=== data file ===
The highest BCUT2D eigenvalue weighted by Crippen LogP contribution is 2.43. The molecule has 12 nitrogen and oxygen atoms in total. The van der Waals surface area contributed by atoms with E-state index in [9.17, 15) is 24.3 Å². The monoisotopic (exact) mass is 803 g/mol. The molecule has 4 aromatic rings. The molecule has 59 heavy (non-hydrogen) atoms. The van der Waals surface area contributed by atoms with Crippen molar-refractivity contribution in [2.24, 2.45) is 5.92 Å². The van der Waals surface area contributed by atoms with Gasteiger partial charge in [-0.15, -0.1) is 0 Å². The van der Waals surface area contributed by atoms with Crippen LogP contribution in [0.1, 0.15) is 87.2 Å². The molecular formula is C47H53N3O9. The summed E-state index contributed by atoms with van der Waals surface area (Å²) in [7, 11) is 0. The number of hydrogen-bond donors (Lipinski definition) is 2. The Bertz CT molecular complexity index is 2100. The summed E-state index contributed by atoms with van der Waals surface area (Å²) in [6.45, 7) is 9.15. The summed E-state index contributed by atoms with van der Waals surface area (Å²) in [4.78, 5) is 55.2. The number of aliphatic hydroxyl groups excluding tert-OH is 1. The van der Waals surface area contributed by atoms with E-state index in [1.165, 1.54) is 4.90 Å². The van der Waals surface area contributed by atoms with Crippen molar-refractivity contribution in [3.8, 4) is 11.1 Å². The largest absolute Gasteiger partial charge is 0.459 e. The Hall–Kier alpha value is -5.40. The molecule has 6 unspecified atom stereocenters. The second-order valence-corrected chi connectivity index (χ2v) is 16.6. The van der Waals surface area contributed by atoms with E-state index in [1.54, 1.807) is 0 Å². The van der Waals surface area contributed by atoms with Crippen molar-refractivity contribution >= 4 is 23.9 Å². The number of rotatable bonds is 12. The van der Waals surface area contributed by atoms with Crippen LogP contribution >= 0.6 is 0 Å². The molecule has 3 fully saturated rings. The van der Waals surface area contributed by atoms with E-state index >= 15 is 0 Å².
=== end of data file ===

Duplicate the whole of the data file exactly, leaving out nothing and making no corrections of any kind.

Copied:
The highest BCUT2D eigenvalue weighted by Crippen LogP contribution is 2.43. The molecule has 12 nitrogen and oxygen atoms in total. The van der Waals surface area contributed by atoms with E-state index in [9.17, 15) is 24.3 Å². The monoisotopic (exact) mass is 803 g/mol. The molecule has 4 aromatic rings. The molecule has 59 heavy (non-hydrogen) atoms. The van der Waals surface area contributed by atoms with Crippen molar-refractivity contribution in [2.24, 2.45) is 5.92 Å². The van der Waals surface area contributed by atoms with Gasteiger partial charge in [-0.15, -0.1) is 0 Å². The van der Waals surface area contributed by atoms with Crippen LogP contribution in [0.1, 0.15) is 87.2 Å². The molecular formula is C47H53N3O9. The summed E-state index contributed by atoms with van der Waals surface area (Å²) in [7, 11) is 0. The number of hydrogen-bond donors (Lipinski definition) is 2. The Bertz CT molecular complexity index is 2100. The summed E-state index contributed by atoms with van der Waals surface area (Å²) in [6.45, 7) is 9.15. The summed E-state index contributed by atoms with van der Waals surface area (Å²) in [4.78, 5) is 55.2. The number of aliphatic hydroxyl groups excluding tert-OH is 1. The van der Waals surface area contributed by atoms with E-state index in [1.165, 1.54) is 4.90 Å². The van der Waals surface area contributed by atoms with Crippen molar-refractivity contribution in [3.8, 4) is 11.1 Å². The largest absolute Gasteiger partial charge is 0.459 e. The Hall–Kier alpha value is -5.40. The molecule has 6 unspecified atom stereocenters. The second-order valence-corrected chi connectivity index (χ2v) is 16.6. The van der Waals surface area contributed by atoms with E-state index in [1.54, 1.807) is 0 Å². The van der Waals surface area contributed by atoms with Crippen molar-refractivity contribution >= 4 is 23.9 Å². The number of rotatable bonds is 12. The van der Waals surface area contributed by atoms with Crippen LogP contribution >= 0.6 is 0 Å². The molecule has 3 fully saturated rings. The van der Waals surface area contributed by atoms with E-state index >= 15 is 0 Å².